A 2-0 shutout loss to a middle-of-the-pack team. A 2-6-2 record in their last 10 games. And now an injury to one of their two best players, Henrik Sedin.
The Vancouvers Canucks are currently in a free fall, with nothing in sight to grab hold of.
The Canucks were always going to be a bubble team heading into the 2015-16 season; not the true powerhouse that they were just a few short years ago due to the declining age of their core players, but still good enough to fight their way into a playoff spot. It’s then, the thinking goes, that anything can happen.
Well, the first step of even making the playoffs, let alone winning a round or more, must feel like a daunting task right now for a Canucks team that doesn’t have anything currently going their way.
“There’s quite a bit that bothered me,” said Vancouver head coach Willie Desjardins after his team dropped an embarrassing 6-2 decision to the Minnesota Wild on Tuesday night. “I don’t think our compete level was high enough. We have a few guys that are playing hard. I thought (Ryan) Miller had an outstanding game. If it wasn’t for him, it would have been bad.”
The “quite a bit” part of that quote is what’s the most telling. Simply put, the Canucks have been struggling lately in all aspects of their game. They’ve only scored 14 goals in their last 10 contests, with three of those losses being shutouts, while giving up 32 goals in the same span. The defense has looked lethargic. Starting goalie Ryan Miller has been shaky, while backup Jacob Markstrom, who’s been given a few opportunities recently to stem the tide, hasn’t been able to steal a much-needed win.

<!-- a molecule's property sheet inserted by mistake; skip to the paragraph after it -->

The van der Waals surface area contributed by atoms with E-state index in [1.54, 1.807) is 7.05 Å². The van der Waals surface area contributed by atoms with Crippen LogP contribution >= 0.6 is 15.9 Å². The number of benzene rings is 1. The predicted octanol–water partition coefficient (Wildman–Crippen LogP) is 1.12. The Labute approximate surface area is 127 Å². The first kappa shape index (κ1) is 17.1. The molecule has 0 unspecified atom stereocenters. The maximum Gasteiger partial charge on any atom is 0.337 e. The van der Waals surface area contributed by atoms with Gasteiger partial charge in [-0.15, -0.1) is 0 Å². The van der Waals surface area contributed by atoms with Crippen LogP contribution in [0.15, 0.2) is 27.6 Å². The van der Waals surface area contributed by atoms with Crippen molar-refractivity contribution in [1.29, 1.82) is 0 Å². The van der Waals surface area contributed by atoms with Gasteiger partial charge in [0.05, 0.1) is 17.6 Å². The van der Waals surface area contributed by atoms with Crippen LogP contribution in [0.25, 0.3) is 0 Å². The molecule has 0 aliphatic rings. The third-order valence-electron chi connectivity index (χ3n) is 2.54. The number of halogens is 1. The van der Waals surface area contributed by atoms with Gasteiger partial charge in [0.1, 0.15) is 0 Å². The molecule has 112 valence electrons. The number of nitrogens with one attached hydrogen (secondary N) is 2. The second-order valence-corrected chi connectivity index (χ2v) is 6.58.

One of the team’s rare bright spots has been the play of the Sedin twins, producing points as steadily as ever even at age 35, but now the sudden loss of Henrik has thrown that into doubt as well. How will Daniel perform if his lifelong setup-man is on the shelf for an extended period of time?
Brandon Sutter and Dan Hamhuis are also out injured. Radim Vrbata, Alex Burrows and Chris Higgins are on the wrong side of 30. Jared McCann, Bo Horvat and Ben Hutton, despite having bright futures ahead of them, are all still too young and inexperienced to shoulder enough of the load themselves. It’s the perfect storm, and the Canucks seem to be stuck outside without an umbrella.
The good news for Vancouver is that, for the time being at least, the math is still on their side. After all, they’re currently only two points outside of the third and final playoff spot in the NHL’s Pacific Division. The bad news is that the Calgary Flames and Edmonton Oilers are the two main teams to leapfrog in the standings, but both are playing a lot better than the Canucks as of late (7-2-1 in their last 10 for the former and 7-3 for the latter), much younger, and, judging by the on-ice aesthetics, a lot hungrier. This also isn’t factoring in the Anaheim Ducks, a preseason Stanley Cup favourite that is currently last in the Pacific, but is still stacked with talent and is only three points behind Vancouver with three games in hand to work with.
There’s still time for Vancouver to turn things around, but they need to do so fast as their window of opportunity has closed down significantly in the month of December and it doesn’t appear like it will open any further any time soon.